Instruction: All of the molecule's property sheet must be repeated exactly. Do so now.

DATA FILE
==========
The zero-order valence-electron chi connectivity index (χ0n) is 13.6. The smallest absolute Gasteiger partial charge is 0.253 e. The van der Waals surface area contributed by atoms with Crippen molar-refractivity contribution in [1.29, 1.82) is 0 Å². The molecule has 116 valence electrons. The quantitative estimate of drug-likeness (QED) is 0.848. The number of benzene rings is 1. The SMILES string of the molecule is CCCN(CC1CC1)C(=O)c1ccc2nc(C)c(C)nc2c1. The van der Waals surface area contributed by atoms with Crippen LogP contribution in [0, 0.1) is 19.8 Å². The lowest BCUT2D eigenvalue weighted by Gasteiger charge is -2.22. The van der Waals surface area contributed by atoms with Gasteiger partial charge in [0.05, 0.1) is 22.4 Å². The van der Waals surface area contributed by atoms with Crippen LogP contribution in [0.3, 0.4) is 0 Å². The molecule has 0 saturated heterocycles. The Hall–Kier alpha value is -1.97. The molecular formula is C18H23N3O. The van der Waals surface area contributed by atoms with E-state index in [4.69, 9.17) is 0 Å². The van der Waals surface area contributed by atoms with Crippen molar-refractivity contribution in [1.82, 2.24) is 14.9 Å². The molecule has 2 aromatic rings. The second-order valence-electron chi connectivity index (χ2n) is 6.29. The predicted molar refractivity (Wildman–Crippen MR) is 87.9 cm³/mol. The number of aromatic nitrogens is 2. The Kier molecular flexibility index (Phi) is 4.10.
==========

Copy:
The zero-order valence-electron chi connectivity index (χ0n) is 13.6. The smallest absolute Gasteiger partial charge is 0.253 e. The van der Waals surface area contributed by atoms with Crippen molar-refractivity contribution in [1.29, 1.82) is 0 Å². The molecule has 116 valence electrons. The quantitative estimate of drug-likeness (QED) is 0.848. The number of benzene rings is 1. The SMILES string of the molecule is CCCN(CC1CC1)C(=O)c1ccc2nc(C)c(C)nc2c1. The van der Waals surface area contributed by atoms with Crippen LogP contribution in [0, 0.1) is 19.8 Å². The lowest BCUT2D eigenvalue weighted by Gasteiger charge is -2.22. The van der Waals surface area contributed by atoms with Gasteiger partial charge in [0.05, 0.1) is 22.4 Å². The van der Waals surface area contributed by atoms with Crippen LogP contribution in [0.3, 0.4) is 0 Å². The molecule has 0 saturated heterocycles. The Hall–Kier alpha value is -1.97. The molecular formula is C18H23N3O. The van der Waals surface area contributed by atoms with E-state index in [4.69, 9.17) is 0 Å². The van der Waals surface area contributed by atoms with Crippen molar-refractivity contribution in [1.82, 2.24) is 14.9 Å². The molecule has 2 aromatic rings. The second-order valence-electron chi connectivity index (χ2n) is 6.29. The predicted molar refractivity (Wildman–Crippen MR) is 87.9 cm³/mol. The number of aromatic nitrogens is 2. The Kier molecular flexibility index (Phi) is 4.10.